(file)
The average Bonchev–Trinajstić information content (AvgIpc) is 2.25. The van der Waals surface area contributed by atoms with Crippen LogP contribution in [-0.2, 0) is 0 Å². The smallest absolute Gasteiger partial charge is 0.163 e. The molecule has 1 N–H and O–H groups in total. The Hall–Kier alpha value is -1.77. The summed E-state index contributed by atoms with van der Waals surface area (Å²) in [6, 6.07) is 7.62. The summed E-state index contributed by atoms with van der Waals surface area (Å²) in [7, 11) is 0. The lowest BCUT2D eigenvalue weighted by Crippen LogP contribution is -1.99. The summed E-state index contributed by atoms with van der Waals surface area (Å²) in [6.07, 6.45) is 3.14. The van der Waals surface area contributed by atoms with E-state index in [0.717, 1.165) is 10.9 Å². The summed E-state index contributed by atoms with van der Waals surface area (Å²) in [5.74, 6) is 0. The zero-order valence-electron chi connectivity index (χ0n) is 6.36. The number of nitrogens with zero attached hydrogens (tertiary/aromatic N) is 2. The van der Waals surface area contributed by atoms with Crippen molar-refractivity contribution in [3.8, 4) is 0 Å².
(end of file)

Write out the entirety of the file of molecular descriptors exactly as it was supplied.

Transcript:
The average Bonchev–Trinajstić information content (AvgIpc) is 2.25. The van der Waals surface area contributed by atoms with Crippen LogP contribution in [-0.2, 0) is 0 Å². The smallest absolute Gasteiger partial charge is 0.163 e. The molecule has 1 N–H and O–H groups in total. The Hall–Kier alpha value is -1.77. The summed E-state index contributed by atoms with van der Waals surface area (Å²) in [6, 6.07) is 7.62. The summed E-state index contributed by atoms with van der Waals surface area (Å²) in [7, 11) is 0. The lowest BCUT2D eigenvalue weighted by Crippen LogP contribution is -1.99. The summed E-state index contributed by atoms with van der Waals surface area (Å²) in [6.07, 6.45) is 3.14. The van der Waals surface area contributed by atoms with E-state index in [0.717, 1.165) is 10.9 Å². The summed E-state index contributed by atoms with van der Waals surface area (Å²) in [5.74, 6) is 0. The zero-order valence-electron chi connectivity index (χ0n) is 6.36. The number of nitrogens with zero attached hydrogens (tertiary/aromatic N) is 2. The van der Waals surface area contributed by atoms with Crippen molar-refractivity contribution in [3.8, 4) is 0 Å².